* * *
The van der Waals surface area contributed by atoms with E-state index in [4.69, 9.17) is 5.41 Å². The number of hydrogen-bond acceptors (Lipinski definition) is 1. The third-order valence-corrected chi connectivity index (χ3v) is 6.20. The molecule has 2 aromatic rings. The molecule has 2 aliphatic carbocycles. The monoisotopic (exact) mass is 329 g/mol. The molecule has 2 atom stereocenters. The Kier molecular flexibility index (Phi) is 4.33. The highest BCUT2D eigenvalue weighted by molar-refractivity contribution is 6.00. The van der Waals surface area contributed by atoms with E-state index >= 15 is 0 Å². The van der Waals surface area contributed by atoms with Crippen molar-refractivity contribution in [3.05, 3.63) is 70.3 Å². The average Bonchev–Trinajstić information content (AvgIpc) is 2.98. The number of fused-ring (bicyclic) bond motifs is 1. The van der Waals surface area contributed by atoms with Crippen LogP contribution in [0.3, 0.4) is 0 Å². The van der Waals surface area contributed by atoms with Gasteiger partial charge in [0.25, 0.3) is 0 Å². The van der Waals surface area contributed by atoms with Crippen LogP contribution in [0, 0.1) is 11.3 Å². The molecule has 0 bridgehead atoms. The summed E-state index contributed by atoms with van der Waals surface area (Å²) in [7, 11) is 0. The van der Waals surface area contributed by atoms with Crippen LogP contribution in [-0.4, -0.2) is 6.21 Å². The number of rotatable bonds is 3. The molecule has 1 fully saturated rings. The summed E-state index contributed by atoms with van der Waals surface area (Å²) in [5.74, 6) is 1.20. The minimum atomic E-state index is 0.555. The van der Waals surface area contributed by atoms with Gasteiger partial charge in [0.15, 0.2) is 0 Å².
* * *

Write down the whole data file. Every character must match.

The van der Waals surface area contributed by atoms with E-state index in [4.69, 9.17) is 5.41 Å². The number of hydrogen-bond acceptors (Lipinski definition) is 1. The third-order valence-corrected chi connectivity index (χ3v) is 6.20. The molecule has 2 aromatic rings. The molecule has 2 aliphatic carbocycles. The monoisotopic (exact) mass is 329 g/mol. The molecule has 2 atom stereocenters. The Kier molecular flexibility index (Phi) is 4.33. The highest BCUT2D eigenvalue weighted by molar-refractivity contribution is 6.00. The van der Waals surface area contributed by atoms with E-state index >= 15 is 0 Å². The van der Waals surface area contributed by atoms with Crippen molar-refractivity contribution in [3.05, 3.63) is 70.3 Å². The average Bonchev–Trinajstić information content (AvgIpc) is 2.98. The number of fused-ring (bicyclic) bond motifs is 1. The van der Waals surface area contributed by atoms with Crippen LogP contribution in [0.3, 0.4) is 0 Å². The van der Waals surface area contributed by atoms with Gasteiger partial charge in [0.25, 0.3) is 0 Å². The van der Waals surface area contributed by atoms with Crippen LogP contribution in [0, 0.1) is 11.3 Å². The molecule has 0 bridgehead atoms. The summed E-state index contributed by atoms with van der Waals surface area (Å²) in [7, 11) is 0. The van der Waals surface area contributed by atoms with Crippen LogP contribution in [-0.4, -0.2) is 6.21 Å². The number of rotatable bonds is 3. The molecule has 1 fully saturated rings. The summed E-state index contributed by atoms with van der Waals surface area (Å²) in [5.74, 6) is 1.20. The minimum atomic E-state index is 0.555. The van der Waals surface area contributed by atoms with Gasteiger partial charge in [0.15, 0.2) is 0 Å².